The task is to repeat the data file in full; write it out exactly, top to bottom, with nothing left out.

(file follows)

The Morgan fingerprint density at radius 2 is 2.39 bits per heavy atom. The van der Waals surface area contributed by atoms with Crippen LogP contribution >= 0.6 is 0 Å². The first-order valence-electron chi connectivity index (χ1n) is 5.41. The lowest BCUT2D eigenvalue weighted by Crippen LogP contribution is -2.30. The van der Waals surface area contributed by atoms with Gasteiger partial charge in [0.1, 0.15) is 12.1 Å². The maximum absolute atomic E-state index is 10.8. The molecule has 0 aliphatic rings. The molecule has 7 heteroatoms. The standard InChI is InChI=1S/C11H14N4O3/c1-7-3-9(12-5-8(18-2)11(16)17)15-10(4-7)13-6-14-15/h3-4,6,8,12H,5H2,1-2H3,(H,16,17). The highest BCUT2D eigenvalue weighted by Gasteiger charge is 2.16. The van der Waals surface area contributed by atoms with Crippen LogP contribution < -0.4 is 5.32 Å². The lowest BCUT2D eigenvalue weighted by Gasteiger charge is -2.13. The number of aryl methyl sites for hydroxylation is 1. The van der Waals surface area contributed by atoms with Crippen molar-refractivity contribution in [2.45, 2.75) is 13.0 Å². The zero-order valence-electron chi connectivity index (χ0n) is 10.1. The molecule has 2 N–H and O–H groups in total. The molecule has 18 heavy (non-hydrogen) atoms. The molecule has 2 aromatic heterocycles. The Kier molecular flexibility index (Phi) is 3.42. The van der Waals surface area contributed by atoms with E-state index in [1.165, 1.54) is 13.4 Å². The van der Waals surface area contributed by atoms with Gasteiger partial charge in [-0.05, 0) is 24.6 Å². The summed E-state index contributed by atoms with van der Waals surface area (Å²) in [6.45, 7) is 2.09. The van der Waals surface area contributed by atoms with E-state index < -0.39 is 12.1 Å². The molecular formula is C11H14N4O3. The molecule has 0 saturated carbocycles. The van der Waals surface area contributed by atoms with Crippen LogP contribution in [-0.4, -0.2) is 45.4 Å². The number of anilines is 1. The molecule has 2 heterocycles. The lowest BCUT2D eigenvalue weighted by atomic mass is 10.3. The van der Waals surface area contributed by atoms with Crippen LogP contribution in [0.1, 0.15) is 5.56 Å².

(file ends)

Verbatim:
The Morgan fingerprint density at radius 2 is 2.39 bits per heavy atom. The van der Waals surface area contributed by atoms with Crippen LogP contribution >= 0.6 is 0 Å². The first-order valence-electron chi connectivity index (χ1n) is 5.41. The lowest BCUT2D eigenvalue weighted by Crippen LogP contribution is -2.30. The van der Waals surface area contributed by atoms with Gasteiger partial charge in [0.1, 0.15) is 12.1 Å². The maximum absolute atomic E-state index is 10.8. The molecule has 0 aliphatic rings. The molecule has 7 heteroatoms. The standard InChI is InChI=1S/C11H14N4O3/c1-7-3-9(12-5-8(18-2)11(16)17)15-10(4-7)13-6-14-15/h3-4,6,8,12H,5H2,1-2H3,(H,16,17). The highest BCUT2D eigenvalue weighted by Gasteiger charge is 2.16. The van der Waals surface area contributed by atoms with Crippen LogP contribution < -0.4 is 5.32 Å². The lowest BCUT2D eigenvalue weighted by Gasteiger charge is -2.13. The number of aryl methyl sites for hydroxylation is 1. The van der Waals surface area contributed by atoms with Crippen molar-refractivity contribution in [2.45, 2.75) is 13.0 Å². The zero-order valence-electron chi connectivity index (χ0n) is 10.1. The molecule has 2 N–H and O–H groups in total. The molecule has 18 heavy (non-hydrogen) atoms. The molecule has 2 aromatic heterocycles. The Kier molecular flexibility index (Phi) is 3.42. The van der Waals surface area contributed by atoms with E-state index in [1.165, 1.54) is 13.4 Å². The van der Waals surface area contributed by atoms with Gasteiger partial charge in [-0.05, 0) is 24.6 Å². The summed E-state index contributed by atoms with van der Waals surface area (Å²) in [6.45, 7) is 2.09. The van der Waals surface area contributed by atoms with E-state index < -0.39 is 12.1 Å². The molecular formula is C11H14N4O3. The molecule has 0 saturated carbocycles. The van der Waals surface area contributed by atoms with Crippen LogP contribution in [-0.4, -0.2) is 45.4 Å². The number of anilines is 1. The molecule has 2 heterocycles. The lowest BCUT2D eigenvalue weighted by atomic mass is 10.3. The van der Waals surface area contributed by atoms with Crippen LogP contribution in [0.1, 0.15) is 5.56 Å².